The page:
Significant privileges have come to capitalists like me for being perceived as "job creators" at the center of the economic universe, and the language and metaphors we use to defend the fairness of the current social and economic arrangements is telling. For instance, it is a small step from "job creator" to "The Creator". We did not accidentally choose this language. It is only honest to admit that calling oneself a "job creator" is both an assertion about how economics works and the a claim on status and privileges.
The extraordinary differential between a 15% tax rate on capital gains, dividends, and carried interest for capitalists, and the 35% top marginal rate on work for ordinary Americans is a privilege that is hard to justify without just a touch of deification.
We've had it backward for the last 30 years. Rich businesspeople like me don't create jobs. Rather they are a consequence of an eco-systemic feedback loop animated by middle-class consumers, and when they thrive, businesses grow and hire, and owners profit. That's why taxing the rich to pay for investments that benefit all is a great deal for both the middle class and the rich.
So here's an idea worth spreading.
In a capitalist economy, the true job creators are consumers, the middle class. And taxing the rich to make investments that grow the middle class, is the single smartest thing we can do for the middle class, the poor and the rich.
Monday, May 14, 2012
This is what Governor Romney said in his speech after the Wisconsin primary:
"Free enterprise has done more to lift people out of poverty, to help build a strong middle class, to help educate our kids, and to make our lives better than all the programs of government combined. "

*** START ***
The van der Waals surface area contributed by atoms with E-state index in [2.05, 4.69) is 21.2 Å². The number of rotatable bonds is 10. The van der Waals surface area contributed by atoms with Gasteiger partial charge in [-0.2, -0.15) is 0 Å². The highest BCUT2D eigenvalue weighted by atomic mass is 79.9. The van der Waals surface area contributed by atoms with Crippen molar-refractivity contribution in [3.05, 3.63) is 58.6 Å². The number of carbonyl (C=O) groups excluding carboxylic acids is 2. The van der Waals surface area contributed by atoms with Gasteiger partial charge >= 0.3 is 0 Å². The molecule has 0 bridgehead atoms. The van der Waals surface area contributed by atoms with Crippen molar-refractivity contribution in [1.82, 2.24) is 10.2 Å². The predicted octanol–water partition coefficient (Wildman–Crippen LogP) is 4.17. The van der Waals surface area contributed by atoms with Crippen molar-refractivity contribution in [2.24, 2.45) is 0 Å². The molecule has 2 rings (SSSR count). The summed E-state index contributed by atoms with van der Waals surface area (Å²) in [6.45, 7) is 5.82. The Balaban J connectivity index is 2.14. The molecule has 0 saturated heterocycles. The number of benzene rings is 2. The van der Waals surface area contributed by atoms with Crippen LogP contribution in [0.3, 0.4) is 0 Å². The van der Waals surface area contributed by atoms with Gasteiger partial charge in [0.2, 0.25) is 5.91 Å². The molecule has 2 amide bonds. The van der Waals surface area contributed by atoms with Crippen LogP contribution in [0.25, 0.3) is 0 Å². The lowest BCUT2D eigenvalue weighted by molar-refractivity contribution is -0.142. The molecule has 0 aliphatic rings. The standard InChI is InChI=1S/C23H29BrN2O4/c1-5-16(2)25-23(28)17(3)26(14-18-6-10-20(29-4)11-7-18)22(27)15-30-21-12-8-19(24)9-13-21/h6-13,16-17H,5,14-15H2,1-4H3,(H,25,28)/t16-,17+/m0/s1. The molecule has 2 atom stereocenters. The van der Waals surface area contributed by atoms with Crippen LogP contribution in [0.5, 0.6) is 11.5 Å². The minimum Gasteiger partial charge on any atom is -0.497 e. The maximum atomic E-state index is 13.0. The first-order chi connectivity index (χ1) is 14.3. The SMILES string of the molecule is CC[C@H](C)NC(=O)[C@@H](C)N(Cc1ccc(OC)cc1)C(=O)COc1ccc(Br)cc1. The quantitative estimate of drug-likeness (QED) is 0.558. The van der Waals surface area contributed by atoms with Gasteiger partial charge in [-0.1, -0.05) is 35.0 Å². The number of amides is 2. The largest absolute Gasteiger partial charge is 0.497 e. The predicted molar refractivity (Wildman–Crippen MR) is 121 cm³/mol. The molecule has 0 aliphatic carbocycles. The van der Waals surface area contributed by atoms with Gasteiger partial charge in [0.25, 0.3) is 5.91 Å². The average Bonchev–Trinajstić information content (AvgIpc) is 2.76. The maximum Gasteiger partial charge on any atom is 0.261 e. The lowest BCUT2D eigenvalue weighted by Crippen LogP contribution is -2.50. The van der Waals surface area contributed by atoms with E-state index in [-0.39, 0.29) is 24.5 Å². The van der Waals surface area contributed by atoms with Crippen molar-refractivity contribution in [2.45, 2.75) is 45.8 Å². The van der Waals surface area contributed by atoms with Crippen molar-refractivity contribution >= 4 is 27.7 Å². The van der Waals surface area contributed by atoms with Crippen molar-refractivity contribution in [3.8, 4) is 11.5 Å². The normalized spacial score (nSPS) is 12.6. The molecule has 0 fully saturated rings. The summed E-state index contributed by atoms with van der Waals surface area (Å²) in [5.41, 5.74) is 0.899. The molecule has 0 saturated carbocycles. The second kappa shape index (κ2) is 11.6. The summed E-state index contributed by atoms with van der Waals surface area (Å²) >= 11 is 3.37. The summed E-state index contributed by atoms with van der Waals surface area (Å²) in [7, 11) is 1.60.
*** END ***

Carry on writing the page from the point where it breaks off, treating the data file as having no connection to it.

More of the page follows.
This is what Mitt Romney's Bain Capital did to GST Steel. Is that his version of free enterprise?
After the Pennsylvania primary, Governor Romney said this in this speech:
"It's still about the economy… and we're not stupid."
You're exactly right, Governor. We're not stupid. We can see the results of your vulture capitalism. We can see the effect you would have on the economy by signing the Ryan budget into law. And we're going to fight, every step of the way, to make sure that does not happen.
Update: Governor Romney had one other noteworthy quote in that primary-night speech:
"…you might have heard that I was successful in business. And that rumor is true. But you might not have heard that I became successful by helping start a business that grew from 10 people to hundreds of people. You might not have heard that our business helped start other businesses, like Staples and Sports Authority and a new steel mill and a learning center called Bright Horizons. And I'd tell you that not every business made it and there were good days and bad days, but every day was a lesson."